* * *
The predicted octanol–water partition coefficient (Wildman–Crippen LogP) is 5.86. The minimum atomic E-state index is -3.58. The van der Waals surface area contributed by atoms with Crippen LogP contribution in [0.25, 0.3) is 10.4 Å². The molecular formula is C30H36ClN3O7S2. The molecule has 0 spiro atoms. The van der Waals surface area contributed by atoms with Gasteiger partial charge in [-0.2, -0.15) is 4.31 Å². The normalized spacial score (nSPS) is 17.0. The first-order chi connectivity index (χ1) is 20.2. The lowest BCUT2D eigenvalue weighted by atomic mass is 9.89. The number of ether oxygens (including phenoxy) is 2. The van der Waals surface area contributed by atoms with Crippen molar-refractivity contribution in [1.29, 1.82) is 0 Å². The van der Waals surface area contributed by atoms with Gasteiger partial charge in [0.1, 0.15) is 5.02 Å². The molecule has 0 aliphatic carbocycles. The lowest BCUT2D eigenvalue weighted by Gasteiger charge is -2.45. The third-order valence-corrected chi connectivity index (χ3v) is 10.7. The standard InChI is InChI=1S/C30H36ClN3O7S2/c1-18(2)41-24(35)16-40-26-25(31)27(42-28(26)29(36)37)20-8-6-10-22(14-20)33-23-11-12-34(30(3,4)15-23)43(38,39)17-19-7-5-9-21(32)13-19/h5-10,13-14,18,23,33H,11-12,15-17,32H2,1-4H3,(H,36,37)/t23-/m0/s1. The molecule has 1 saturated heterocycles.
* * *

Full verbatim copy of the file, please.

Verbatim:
The predicted octanol–water partition coefficient (Wildman–Crippen LogP) is 5.86. The minimum atomic E-state index is -3.58. The van der Waals surface area contributed by atoms with Crippen LogP contribution in [0.25, 0.3) is 10.4 Å². The molecular formula is C30H36ClN3O7S2. The molecule has 0 spiro atoms. The van der Waals surface area contributed by atoms with Gasteiger partial charge in [-0.2, -0.15) is 4.31 Å². The normalized spacial score (nSPS) is 17.0. The first-order chi connectivity index (χ1) is 20.2. The lowest BCUT2D eigenvalue weighted by atomic mass is 9.89. The number of ether oxygens (including phenoxy) is 2. The van der Waals surface area contributed by atoms with Crippen molar-refractivity contribution in [1.29, 1.82) is 0 Å². The van der Waals surface area contributed by atoms with Gasteiger partial charge in [0.1, 0.15) is 5.02 Å². The molecule has 0 aliphatic carbocycles. The lowest BCUT2D eigenvalue weighted by Gasteiger charge is -2.45. The third-order valence-corrected chi connectivity index (χ3v) is 10.7. The standard InChI is InChI=1S/C30H36ClN3O7S2/c1-18(2)41-24(35)16-40-26-25(31)27(42-28(26)29(36)37)20-8-6-10-22(14-20)33-23-11-12-34(30(3,4)15-23)43(38,39)17-19-7-5-9-21(32)13-19/h5-10,13-14,18,23,33H,11-12,15-17,32H2,1-4H3,(H,36,37)/t23-/m0/s1. The molecule has 1 saturated heterocycles.